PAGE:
A re-enactment of Boston mob action against the crown
Pay close attention to this dramatization of the tarring and feathering of a tax official on the Boston waterfront in the early days of revolutionary ferment, in December 1773. The 3 1/2-minute scene is from Episode 1 of the excellent HBO series, John Adams.
In this scene, Samuel Adams (the tall one at left, played by Danny Huston) is taking his apprehensive second cousin John Adams (at right, played by Paul Giamatti) to the waterfront, where merchant ships laden with British East India Company tea are awaiting to be unloaded. Samuel explains to John that the tea must stay aboard the ships in order to prevent the British authorities from levying the tax.
As a royal tax official moves through the crowd to board one of the vessels, a man in a blue cape, John Hancock, cuts in front of him and runs up the gangplank, announcing that the cargo will not be unloaded.
Watch the orchestrated political warfare tactics unfold: Samuel Adams arrives and stands among the mob of Bostonians on the wharf as the British tax official tries to do his job. Hancock blocks the gangplank to prevent official from boarding, then provokes the official, sparking a shouting match. Samuel Adams, supporting Hancock, shouts at the official, “Shame on you, sir!” at which point certain (apparently) selected people in the mob shout similar taunts from several directions. Note that many of the men in the mob are wielding wooden clubs – these are the rope workers mentioned in class, who use the clubs to tighten the braids in the hemp rope. Very strong, tough, and close-knit guys.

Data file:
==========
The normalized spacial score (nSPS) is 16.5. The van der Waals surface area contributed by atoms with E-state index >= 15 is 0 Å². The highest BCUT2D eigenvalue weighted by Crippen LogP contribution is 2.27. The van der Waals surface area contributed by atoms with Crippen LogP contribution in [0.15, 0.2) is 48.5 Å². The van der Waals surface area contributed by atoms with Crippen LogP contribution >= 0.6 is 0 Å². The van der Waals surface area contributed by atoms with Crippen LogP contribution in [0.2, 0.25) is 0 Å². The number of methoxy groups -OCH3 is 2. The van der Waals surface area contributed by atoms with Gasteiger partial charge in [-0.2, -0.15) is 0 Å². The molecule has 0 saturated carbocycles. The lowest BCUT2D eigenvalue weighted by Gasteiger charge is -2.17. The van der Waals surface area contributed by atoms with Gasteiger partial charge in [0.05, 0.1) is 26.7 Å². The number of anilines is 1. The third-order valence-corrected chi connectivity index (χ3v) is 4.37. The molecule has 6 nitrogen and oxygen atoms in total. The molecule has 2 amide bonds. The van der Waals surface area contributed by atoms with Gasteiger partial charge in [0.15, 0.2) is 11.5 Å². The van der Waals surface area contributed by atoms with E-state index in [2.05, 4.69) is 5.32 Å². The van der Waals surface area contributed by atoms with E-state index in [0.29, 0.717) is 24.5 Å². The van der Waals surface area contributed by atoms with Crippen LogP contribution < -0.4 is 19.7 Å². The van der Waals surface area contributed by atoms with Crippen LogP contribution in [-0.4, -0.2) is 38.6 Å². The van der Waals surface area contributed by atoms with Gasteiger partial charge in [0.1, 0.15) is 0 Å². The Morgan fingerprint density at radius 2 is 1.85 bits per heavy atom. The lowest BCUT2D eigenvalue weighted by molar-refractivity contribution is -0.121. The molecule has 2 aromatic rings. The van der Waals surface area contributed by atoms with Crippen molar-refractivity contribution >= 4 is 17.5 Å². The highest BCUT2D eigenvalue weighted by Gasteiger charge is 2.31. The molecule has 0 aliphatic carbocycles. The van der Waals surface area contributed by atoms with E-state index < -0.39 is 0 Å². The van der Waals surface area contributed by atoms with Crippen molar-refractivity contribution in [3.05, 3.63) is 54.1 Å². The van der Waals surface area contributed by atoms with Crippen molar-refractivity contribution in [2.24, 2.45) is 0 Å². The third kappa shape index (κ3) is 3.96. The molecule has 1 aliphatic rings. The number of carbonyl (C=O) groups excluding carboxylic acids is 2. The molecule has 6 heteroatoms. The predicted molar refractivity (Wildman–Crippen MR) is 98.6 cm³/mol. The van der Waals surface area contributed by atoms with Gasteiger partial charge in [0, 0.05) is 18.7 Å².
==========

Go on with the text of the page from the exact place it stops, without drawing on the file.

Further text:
That orchestrated action then empowers Hancock, who turns the British official over to the mob to “teach him a lesson.” The crowd picks up on Hancock’s order and chants, “tar him, tar him,” whereupon the official is trapped, stripped, tarred and feathered. To the casual observer, the altercation looks spontaneous, when in fact it was planned in advance. Wooden tubs of boiling tar and sacks of feathers didn’t just sit around docks on cold December days, but had to be placed there ahead of time.
The incident horrifies John Adams, but Samuel is obviously delighted.
The rest is a very ugly scene, and historically accurate, but a great example of choreographed mob intimidation of authority figures. It’s easy to see why so many consignees of British tea were so quickly persuaded to resign rather than accept shipment of the “foul brew.”